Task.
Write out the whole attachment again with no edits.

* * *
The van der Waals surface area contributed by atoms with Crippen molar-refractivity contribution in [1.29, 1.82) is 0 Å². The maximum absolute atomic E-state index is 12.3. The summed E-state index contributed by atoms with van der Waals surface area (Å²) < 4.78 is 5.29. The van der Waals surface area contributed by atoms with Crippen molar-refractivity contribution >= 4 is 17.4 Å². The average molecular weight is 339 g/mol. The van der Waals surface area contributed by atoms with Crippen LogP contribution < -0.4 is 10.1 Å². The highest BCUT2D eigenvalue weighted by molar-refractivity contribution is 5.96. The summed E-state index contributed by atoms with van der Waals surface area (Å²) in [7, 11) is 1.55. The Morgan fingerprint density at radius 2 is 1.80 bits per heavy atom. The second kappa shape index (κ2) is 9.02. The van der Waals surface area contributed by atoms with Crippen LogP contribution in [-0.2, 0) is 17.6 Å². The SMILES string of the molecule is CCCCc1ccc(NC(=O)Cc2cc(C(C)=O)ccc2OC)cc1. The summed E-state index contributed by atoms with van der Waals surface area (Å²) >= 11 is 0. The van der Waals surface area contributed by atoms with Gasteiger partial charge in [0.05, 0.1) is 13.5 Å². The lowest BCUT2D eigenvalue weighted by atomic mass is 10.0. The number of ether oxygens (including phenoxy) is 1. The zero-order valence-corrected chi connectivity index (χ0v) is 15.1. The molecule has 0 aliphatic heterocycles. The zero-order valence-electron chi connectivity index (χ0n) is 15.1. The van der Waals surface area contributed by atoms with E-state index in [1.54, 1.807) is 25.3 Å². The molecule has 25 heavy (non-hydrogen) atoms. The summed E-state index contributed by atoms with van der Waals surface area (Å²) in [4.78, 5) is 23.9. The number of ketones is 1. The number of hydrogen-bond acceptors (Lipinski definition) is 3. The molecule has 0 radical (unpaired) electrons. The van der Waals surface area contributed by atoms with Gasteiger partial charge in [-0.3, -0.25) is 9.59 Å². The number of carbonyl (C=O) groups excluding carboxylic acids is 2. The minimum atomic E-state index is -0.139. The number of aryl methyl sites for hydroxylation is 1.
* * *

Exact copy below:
The van der Waals surface area contributed by atoms with Crippen molar-refractivity contribution in [1.29, 1.82) is 0 Å². The maximum absolute atomic E-state index is 12.3. The summed E-state index contributed by atoms with van der Waals surface area (Å²) < 4.78 is 5.29. The van der Waals surface area contributed by atoms with Crippen molar-refractivity contribution >= 4 is 17.4 Å². The average molecular weight is 339 g/mol. The van der Waals surface area contributed by atoms with Crippen LogP contribution < -0.4 is 10.1 Å². The highest BCUT2D eigenvalue weighted by molar-refractivity contribution is 5.96. The summed E-state index contributed by atoms with van der Waals surface area (Å²) in [7, 11) is 1.55. The Morgan fingerprint density at radius 2 is 1.80 bits per heavy atom. The second kappa shape index (κ2) is 9.02. The van der Waals surface area contributed by atoms with Crippen LogP contribution in [-0.2, 0) is 17.6 Å². The SMILES string of the molecule is CCCCc1ccc(NC(=O)Cc2cc(C(C)=O)ccc2OC)cc1. The summed E-state index contributed by atoms with van der Waals surface area (Å²) >= 11 is 0. The van der Waals surface area contributed by atoms with Gasteiger partial charge in [0.05, 0.1) is 13.5 Å². The lowest BCUT2D eigenvalue weighted by atomic mass is 10.0. The number of ether oxygens (including phenoxy) is 1. The zero-order valence-corrected chi connectivity index (χ0v) is 15.1. The molecule has 0 aliphatic heterocycles. The zero-order valence-electron chi connectivity index (χ0n) is 15.1. The van der Waals surface area contributed by atoms with E-state index in [1.54, 1.807) is 25.3 Å². The molecule has 25 heavy (non-hydrogen) atoms. The summed E-state index contributed by atoms with van der Waals surface area (Å²) in [4.78, 5) is 23.9. The number of ketones is 1. The number of hydrogen-bond acceptors (Lipinski definition) is 3. The molecule has 0 radical (unpaired) electrons. The van der Waals surface area contributed by atoms with Gasteiger partial charge in [-0.3, -0.25) is 9.59 Å². The number of carbonyl (C=O) groups excluding carboxylic acids is 2. The minimum atomic E-state index is -0.139. The number of aryl methyl sites for hydroxylation is 1.